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SAC GRAHAM TAYLOR / CROWN COPYRIGHT

INNOVATION  FUTURE EQUIPMENT

An enhanced Paveway II bomb, fitted to a Royal Air Force Typhoon aircraft. Some 48 Typhoons are equipped for Paveway munitions

capability, it is expected that they will be used mainly on air defence duties, such as providing Quick Reaction Alert interceptors, and also act as ‘Red Air’ (aggressors) for training purposes. The location at which they will be based is still under consideration. Despite the earlier reductions in RAF personnel strength, Duguid is optimistic that the extra aircraft will be effectively manned. There are currently 135 Typhoon pilots in the operational force, plus many others in non-operational roles. The extra personnel will be drawn from former Tornado pilots and slightly increased throughput from the flying training stream. “The extra pilots, experienced and new, will be integrated within the whole Typhoon force, thus allowing the balancing of experience levels within the force,” says Duguid.

THERE ARE 135 TYPHOON PILOTS IN THE OPERATIONAL FORCE, PLUS MANY OTHERS IN NONOPERATIONAL ROLES According to Squadron Leader Stefan Warwal, an instructor on the Typhoon operational conversion unit with 600 hours on Typhoon, the gradual introduction of upgraded capabilities has progressed smoothly. Having served with 1 Squadron during the introduction

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of P1Eb software, Warwal notes the improvement of in-cockpit situational awareness, improved air-to-air capability – in part due to the Helmet-Mounted Sighting System (HMSS) – and the ability to use the Paveway IV precision-guided munition. He points out the use of the HMSS to cue an air-to-air missile (point-and-shoot) or the Litening III targeting pod camera on a ground target, adding that the radar can also cue targets. For the pilots, the arrival of Project Centurionstandard aircraft was eagerly anticipated. “They will display the information to the pilot when he needs to know it”, says Warwal, adding that the Praetorian DASS gives prioritised warnings. Looking ahead to the Tranche-3 aircraft, he confirms that the new weapons and systems, and the way they are fused together, will take Typhoon to a new level. Since SDSR 2015, the original Tranche-1 aircraft have a planned OSD of 2035, while the Tranche-2 and Tranche-3 airframes will fly to 2040 and possibly beyond. The current round of upgrades addresses the highest priorities for the Typhoon fleet but, says Duguid, “the future is developing the Tranche-2 and -3 capabilities”. These would include the tactical reconnaissance capability mentioned earlier, and the need for a new HMSS that adds an integral night-vision capability that is still to be decided. Summarising the current state of Typhoon, Duguid says, “it is delivering outstanding results on operations today, and its future, through both Project Centurion and the E-scan [AESA] radar, will ensure it remains one of the world’s most capable multi-role fighters”.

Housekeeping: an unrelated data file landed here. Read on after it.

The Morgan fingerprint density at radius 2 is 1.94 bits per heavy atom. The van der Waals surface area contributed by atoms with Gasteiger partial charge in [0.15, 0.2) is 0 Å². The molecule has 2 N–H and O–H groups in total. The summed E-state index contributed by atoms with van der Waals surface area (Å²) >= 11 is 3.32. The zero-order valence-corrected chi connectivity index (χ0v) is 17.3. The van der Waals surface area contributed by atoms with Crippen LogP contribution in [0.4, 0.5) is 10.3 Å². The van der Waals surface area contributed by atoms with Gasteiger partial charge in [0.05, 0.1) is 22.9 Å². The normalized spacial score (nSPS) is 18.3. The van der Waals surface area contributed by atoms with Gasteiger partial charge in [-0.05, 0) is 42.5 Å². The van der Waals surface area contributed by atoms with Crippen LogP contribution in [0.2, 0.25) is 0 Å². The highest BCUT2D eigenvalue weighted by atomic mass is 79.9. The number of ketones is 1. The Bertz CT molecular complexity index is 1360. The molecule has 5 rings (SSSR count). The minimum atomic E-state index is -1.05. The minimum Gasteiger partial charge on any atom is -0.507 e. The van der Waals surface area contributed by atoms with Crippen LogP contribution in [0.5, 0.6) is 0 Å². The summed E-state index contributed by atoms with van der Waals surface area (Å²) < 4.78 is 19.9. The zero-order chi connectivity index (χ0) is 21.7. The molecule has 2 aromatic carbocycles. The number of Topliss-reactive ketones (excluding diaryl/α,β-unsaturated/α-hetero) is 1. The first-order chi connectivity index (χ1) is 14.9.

AIR POWER 2016 INSPIRATION AND INNOVATION

2.3 Synthesising the future.indd 52

23/06/2016 14:34

RAF Air Power 2016 – Inspiration and Innovation  

An official publication of the Royal Air Force

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